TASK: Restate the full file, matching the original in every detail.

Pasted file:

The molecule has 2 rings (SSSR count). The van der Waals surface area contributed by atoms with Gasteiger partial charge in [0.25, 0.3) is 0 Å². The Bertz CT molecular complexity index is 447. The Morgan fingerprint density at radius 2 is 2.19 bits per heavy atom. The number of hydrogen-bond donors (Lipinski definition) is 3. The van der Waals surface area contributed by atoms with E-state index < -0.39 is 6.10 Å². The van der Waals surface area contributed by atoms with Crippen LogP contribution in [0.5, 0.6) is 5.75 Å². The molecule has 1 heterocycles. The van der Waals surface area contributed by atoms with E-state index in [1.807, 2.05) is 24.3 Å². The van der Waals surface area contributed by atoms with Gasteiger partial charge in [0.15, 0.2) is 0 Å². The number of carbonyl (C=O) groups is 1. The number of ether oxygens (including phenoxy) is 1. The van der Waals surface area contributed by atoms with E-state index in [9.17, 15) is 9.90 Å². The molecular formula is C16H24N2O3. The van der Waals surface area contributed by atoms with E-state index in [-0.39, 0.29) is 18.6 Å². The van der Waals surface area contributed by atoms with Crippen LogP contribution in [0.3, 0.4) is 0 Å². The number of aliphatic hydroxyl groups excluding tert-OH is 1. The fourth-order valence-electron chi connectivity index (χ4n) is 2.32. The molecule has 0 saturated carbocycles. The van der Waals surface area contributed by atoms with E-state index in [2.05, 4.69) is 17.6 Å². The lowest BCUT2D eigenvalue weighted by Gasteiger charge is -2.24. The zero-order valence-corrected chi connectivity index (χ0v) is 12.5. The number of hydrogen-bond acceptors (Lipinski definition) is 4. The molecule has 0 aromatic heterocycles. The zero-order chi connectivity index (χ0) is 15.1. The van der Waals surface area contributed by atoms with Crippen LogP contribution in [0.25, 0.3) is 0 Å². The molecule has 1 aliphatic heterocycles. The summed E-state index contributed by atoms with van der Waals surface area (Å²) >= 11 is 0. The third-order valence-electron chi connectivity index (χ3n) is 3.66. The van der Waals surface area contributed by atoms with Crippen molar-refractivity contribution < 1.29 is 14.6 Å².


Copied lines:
The molecule has 2 rings (SSSR count). The van der Waals surface area contributed by atoms with Gasteiger partial charge in [0.25, 0.3) is 0 Å². The Bertz CT molecular complexity index is 447. The Morgan fingerprint density at radius 2 is 2.19 bits per heavy atom. The number of hydrogen-bond donors (Lipinski definition) is 3. The van der Waals surface area contributed by atoms with E-state index < -0.39 is 6.10 Å². The van der Waals surface area contributed by atoms with Crippen LogP contribution in [0.5, 0.6) is 5.75 Å². The molecule has 1 heterocycles. The van der Waals surface area contributed by atoms with E-state index in [1.807, 2.05) is 24.3 Å². The van der Waals surface area contributed by atoms with Gasteiger partial charge in [0.15, 0.2) is 0 Å². The number of carbonyl (C=O) groups is 1. The number of ether oxygens (including phenoxy) is 1. The van der Waals surface area contributed by atoms with E-state index in [9.17, 15) is 9.90 Å². The molecular formula is C16H24N2O3. The van der Waals surface area contributed by atoms with E-state index in [-0.39, 0.29) is 18.6 Å². The van der Waals surface area contributed by atoms with Crippen LogP contribution in [0.3, 0.4) is 0 Å². The number of aliphatic hydroxyl groups excluding tert-OH is 1. The fourth-order valence-electron chi connectivity index (χ4n) is 2.32. The molecule has 0 saturated carbocycles. The van der Waals surface area contributed by atoms with E-state index in [2.05, 4.69) is 17.6 Å². The lowest BCUT2D eigenvalue weighted by Gasteiger charge is -2.24. The zero-order valence-corrected chi connectivity index (χ0v) is 12.5. The number of hydrogen-bond acceptors (Lipinski definition) is 4. The molecule has 0 aromatic heterocycles. The zero-order chi connectivity index (χ0) is 15.1. The van der Waals surface area contributed by atoms with Crippen LogP contribution in [0.25, 0.3) is 0 Å². The molecule has 1 aliphatic heterocycles. The summed E-state index contributed by atoms with van der Waals surface area (Å²) >= 11 is 0. The third-order valence-electron chi connectivity index (χ3n) is 3.66. The van der Waals surface area contributed by atoms with Crippen molar-refractivity contribution < 1.29 is 14.6 Å².